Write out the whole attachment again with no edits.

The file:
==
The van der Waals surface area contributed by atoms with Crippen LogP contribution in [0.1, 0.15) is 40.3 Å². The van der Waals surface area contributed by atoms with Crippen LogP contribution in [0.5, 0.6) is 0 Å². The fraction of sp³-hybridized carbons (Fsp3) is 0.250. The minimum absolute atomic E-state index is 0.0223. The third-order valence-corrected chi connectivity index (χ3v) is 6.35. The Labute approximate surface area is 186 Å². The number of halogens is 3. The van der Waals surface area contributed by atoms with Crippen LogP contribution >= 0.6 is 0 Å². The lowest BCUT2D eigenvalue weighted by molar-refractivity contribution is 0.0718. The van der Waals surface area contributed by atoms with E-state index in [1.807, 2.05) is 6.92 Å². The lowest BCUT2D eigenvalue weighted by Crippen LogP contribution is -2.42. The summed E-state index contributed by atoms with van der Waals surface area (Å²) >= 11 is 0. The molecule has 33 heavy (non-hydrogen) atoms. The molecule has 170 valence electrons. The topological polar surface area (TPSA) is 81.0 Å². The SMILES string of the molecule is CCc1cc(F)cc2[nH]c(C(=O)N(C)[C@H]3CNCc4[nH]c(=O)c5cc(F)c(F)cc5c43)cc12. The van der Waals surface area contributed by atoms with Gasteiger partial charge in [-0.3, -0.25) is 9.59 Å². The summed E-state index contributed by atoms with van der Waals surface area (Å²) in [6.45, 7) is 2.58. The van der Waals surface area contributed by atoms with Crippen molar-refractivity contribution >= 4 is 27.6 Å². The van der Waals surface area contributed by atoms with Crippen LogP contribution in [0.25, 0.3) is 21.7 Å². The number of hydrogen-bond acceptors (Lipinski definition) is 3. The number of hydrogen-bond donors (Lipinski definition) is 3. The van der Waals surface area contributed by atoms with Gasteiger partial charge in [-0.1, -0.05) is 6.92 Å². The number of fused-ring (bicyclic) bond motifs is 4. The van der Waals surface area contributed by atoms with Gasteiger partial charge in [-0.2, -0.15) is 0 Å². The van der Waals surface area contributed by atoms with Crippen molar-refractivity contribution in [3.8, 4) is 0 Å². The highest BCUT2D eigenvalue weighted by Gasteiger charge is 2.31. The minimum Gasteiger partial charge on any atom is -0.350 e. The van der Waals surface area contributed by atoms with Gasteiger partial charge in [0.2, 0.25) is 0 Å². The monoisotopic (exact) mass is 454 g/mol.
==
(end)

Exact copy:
The van der Waals surface area contributed by atoms with Crippen LogP contribution in [0.1, 0.15) is 40.3 Å². The van der Waals surface area contributed by atoms with Crippen LogP contribution in [0.5, 0.6) is 0 Å². The fraction of sp³-hybridized carbons (Fsp3) is 0.250. The minimum absolute atomic E-state index is 0.0223. The third-order valence-corrected chi connectivity index (χ3v) is 6.35. The Labute approximate surface area is 186 Å². The number of halogens is 3. The van der Waals surface area contributed by atoms with Crippen LogP contribution >= 0.6 is 0 Å². The lowest BCUT2D eigenvalue weighted by molar-refractivity contribution is 0.0718. The van der Waals surface area contributed by atoms with E-state index in [1.807, 2.05) is 6.92 Å². The lowest BCUT2D eigenvalue weighted by Crippen LogP contribution is -2.42. The summed E-state index contributed by atoms with van der Waals surface area (Å²) >= 11 is 0. The molecule has 33 heavy (non-hydrogen) atoms. The molecule has 170 valence electrons. The topological polar surface area (TPSA) is 81.0 Å². The SMILES string of the molecule is CCc1cc(F)cc2[nH]c(C(=O)N(C)[C@H]3CNCc4[nH]c(=O)c5cc(F)c(F)cc5c43)cc12. The van der Waals surface area contributed by atoms with Gasteiger partial charge in [-0.3, -0.25) is 9.59 Å². The summed E-state index contributed by atoms with van der Waals surface area (Å²) in [6.45, 7) is 2.58. The van der Waals surface area contributed by atoms with Crippen molar-refractivity contribution >= 4 is 27.6 Å². The van der Waals surface area contributed by atoms with Crippen LogP contribution in [0.25, 0.3) is 21.7 Å². The number of hydrogen-bond acceptors (Lipinski definition) is 3. The number of hydrogen-bond donors (Lipinski definition) is 3. The van der Waals surface area contributed by atoms with Gasteiger partial charge in [-0.1, -0.05) is 6.92 Å². The number of fused-ring (bicyclic) bond motifs is 4. The van der Waals surface area contributed by atoms with Gasteiger partial charge in [-0.2, -0.15) is 0 Å². The van der Waals surface area contributed by atoms with Crippen molar-refractivity contribution in [3.8, 4) is 0 Å². The highest BCUT2D eigenvalue weighted by Gasteiger charge is 2.31. The minimum Gasteiger partial charge on any atom is -0.350 e. The van der Waals surface area contributed by atoms with Gasteiger partial charge in [0.2, 0.25) is 0 Å². The monoisotopic (exact) mass is 454 g/mol.